U.S. equity averages posted their first weekly loss in the past seven weeks as gains on Thursday and Friday failed to overcome the effects of the worst pullback in oil prices since November. Crude oil prices slumped 9.1% last week to the mid-$48/barrel level after U.S. production grew at the fastest pace in over a year, swelling inventory to a record for four straight weeks. Stocks ended the week on a positive note after strong gains in the labor market cleared the path for the Federal Reserve to raise interest rates during their upcoming Federal Open Market Committee policy meeting March 14-15. Investors are increasingly viewing a March rate increase as a sign of confidence in the U.S. economy.
For the week, the S&P 500 fell -0.4%, the Dow Industrials lost -0.49%, and the MSCI EAFE (developed international) rose +0.42%.
What We’re Reading
Markets Await U.S. Rate Hike Decision -- Reuters
Brexit Trigger This Week?-- Bloomberg
Senate Democrats Threaten Government Shutdown -- Bloomberg
Chart of the Week: Fears for Repeat "Taper Tantrum" are Overblown
Immediately after the U.S. Presidential election, emerging market (EM) assets underperformed developed market assets (DM), with the former seeing outflows of $27B through the end of November. This occurred as speculation mounted around better economic growth in the U.S., stemming from the new administration’s policies, drove both yields and the dollar higher. This, in turn, initially caused fears that we may see a repeat of 2013's "taper tantrum." Yet despite the immediate pullback, EM equities and bonds have both recovered their losses and are outperforming DM year-to-date. But with the Federal Reserve appearing much more hawkish and a rate hike in March all but certain, why is it that EM assets continue to outperform?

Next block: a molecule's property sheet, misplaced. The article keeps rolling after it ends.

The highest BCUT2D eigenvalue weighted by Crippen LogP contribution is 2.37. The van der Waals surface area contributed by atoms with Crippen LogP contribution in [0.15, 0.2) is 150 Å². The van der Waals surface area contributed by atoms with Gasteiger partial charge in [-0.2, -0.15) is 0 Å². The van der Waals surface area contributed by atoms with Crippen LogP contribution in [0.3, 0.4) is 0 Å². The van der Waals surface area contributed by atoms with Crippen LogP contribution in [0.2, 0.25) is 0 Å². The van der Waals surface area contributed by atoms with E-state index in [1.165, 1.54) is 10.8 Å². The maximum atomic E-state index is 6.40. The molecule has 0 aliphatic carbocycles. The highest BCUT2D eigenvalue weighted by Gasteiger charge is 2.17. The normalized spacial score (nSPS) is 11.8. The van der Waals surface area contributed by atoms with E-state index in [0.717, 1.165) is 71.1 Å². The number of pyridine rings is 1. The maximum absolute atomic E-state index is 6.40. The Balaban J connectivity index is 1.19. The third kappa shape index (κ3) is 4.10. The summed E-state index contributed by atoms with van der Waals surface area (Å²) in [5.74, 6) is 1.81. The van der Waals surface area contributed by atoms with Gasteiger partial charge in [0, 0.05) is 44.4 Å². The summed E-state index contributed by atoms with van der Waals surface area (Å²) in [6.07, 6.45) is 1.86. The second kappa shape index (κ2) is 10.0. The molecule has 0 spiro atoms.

The main reason, according to J.P. Morgan, is that EM countries have much stronger economic fundamentals than in 2013, when large current account deficits were funded by massive inflows of foreign money that immediately reversed at the announcement of tapering. Additionally, EM currencies were highly overvalued prior to the "taper tantrum," whereas now they are somewhat cheap relative to their 10-year average. With external imbalances much more in check than in 2013, and with domestic fundamentals improving in several countries as well, EM assets should weather policy normalization in the U.S. better than they did in 2013.
Some materials are chosen by the Cetera Investment Management team and summarized by Jason Vitucci who is not affiliated or registered with Cetera. Cetera Investment Management provides investment management and advisory services to a number of programs sponsored by First Allied Securities and First Allied Advisory Services. Cetera Investment Management individuals who provide investment management services are not associated persons with any broker-dealer. International investing involves additional risk, including currency fluctuations, political or economic conditions affecting the foreign country, and differences in accounting standards and foreign regulations. These risks are magnified in emerging markets. Investing in companies involved in one specified sector may be more risky and volatile than an investment with greater diversification.